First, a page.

19 March 2023

Hunting and Wildlife Magazine - Issue 220 Autumn

Words By: Simon Gibson

The Ruahine Range in the North Island is a great area to hunt with a good track and hut network giving shelter when the weather turns nasty. I was hunting the Pohangina Valley with a couple of mates where we had based ourselves at the Mid-Pohangina Hut for a week. The hunting was good and I had several stags on the deck after a few days so was taking it easy at the hut for a well-earned morning off. As lay in the sun I noticed Paul working his way down the river and back to the hut. I keenly awaited his report on the mornings hunting but it was a tale of woe. He had seen a stag feeding on a slip up off the river and was sure his shot had connected but found no sign of the animal so carried on assuming he had missed.  

Questioning him about how the animal had reacted on the shot I was 100 percent certain his shot had connected but was a gut shot. On the shot the animal reacted instantly by kicking out its back legs and then crashing off directly downhill, classic signs of a gut shot. Another indicator that it was a gut shot was that there was no blood found. 

I insisted we go back and have a good look around. On the slip where the stag had been standing there was no sign of any blood, clumps of hair or stomach contents indicating a hit, but at the bottom of it I found some fresh scuff marks and patches of short hair. I was certain the stag had lost its footing and skidded down on its front legs which definitely meant it had been hit. A terrace ran along the side of the river and the hill beside it was very steep. A wounded deer will normally take the path of least resistance so I was certain it would have travelled up river on the terrace (Paul would have seen it if it had come down river) and lain down when it felt safe and probably not too far away as Paul had not gone in that direction chasing it. I set off methodically zig-zagging through the river terrace and sure enough after 15 minutes of searching I found the stag in a little clear area where he had obviously spent some time before dying going by the scuff marks in the forest floor.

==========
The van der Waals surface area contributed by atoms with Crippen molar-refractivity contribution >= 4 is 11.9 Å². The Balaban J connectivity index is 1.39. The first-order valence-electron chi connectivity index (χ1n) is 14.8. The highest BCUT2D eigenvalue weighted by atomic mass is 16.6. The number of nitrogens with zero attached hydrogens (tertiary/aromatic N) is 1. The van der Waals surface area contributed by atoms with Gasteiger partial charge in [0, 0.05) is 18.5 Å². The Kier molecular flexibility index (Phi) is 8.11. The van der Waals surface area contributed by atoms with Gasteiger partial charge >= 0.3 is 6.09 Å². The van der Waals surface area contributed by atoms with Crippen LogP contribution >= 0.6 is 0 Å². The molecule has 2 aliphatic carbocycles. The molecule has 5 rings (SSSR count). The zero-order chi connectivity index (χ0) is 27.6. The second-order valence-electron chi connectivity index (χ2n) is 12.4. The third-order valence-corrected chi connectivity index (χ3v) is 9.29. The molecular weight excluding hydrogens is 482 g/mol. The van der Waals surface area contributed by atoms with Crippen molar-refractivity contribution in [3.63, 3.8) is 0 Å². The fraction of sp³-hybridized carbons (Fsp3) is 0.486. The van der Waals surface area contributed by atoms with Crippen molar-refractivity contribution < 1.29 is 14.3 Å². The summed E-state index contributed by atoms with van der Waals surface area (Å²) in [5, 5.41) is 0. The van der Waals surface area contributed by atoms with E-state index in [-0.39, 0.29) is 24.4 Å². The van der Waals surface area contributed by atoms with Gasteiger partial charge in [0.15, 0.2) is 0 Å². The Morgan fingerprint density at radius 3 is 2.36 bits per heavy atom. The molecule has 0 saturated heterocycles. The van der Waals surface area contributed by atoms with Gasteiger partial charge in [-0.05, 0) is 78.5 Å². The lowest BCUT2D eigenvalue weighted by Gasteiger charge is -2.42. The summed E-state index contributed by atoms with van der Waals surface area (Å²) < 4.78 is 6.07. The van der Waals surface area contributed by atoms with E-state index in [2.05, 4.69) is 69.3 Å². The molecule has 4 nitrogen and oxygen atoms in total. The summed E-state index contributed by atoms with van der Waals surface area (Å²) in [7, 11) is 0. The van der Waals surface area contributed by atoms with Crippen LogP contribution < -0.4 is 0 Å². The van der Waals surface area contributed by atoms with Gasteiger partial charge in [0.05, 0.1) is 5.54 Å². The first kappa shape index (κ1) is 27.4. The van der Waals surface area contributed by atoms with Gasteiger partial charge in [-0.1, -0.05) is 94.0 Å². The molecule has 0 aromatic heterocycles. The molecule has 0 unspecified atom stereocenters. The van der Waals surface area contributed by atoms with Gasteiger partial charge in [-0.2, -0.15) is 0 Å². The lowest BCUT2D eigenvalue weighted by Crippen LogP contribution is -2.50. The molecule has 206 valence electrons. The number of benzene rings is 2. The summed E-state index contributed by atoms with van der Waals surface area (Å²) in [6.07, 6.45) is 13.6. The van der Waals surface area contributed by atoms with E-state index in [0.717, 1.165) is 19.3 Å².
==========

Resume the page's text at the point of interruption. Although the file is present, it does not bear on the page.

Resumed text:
Wounding a deer is a reality of hunting and always very disappointing. The longer you hunt, the more chance there is of wounding a deer and sometimes being unable to find it, no matter how good a hunter or shot you are. There are many factors that can cause bad shot placement: the animal moves as you fire, your shot is hasty, the trigger is yanked resulting in the firearm being pulled slightly sideways which often results in a gut shot, your rifle is not properly sighted-in (no excuses for this one), you haven’t calculated bullet drop or wind drift correctly when long range shooting, the bullet deflects off an unseen branch – to name just a few.  

Hunters are sometimes too lazy to search for an animal because they think they’ve missed it, but this is often not the case. Many times the wounded animal can be tracked by following blood trails, hoof marks, likely direction of travel, broken foliage and sound as the animal moves off.  

It can be surprising how hard it is to find a deer is this type of country, especially if shot from a distance.

Where was it hit?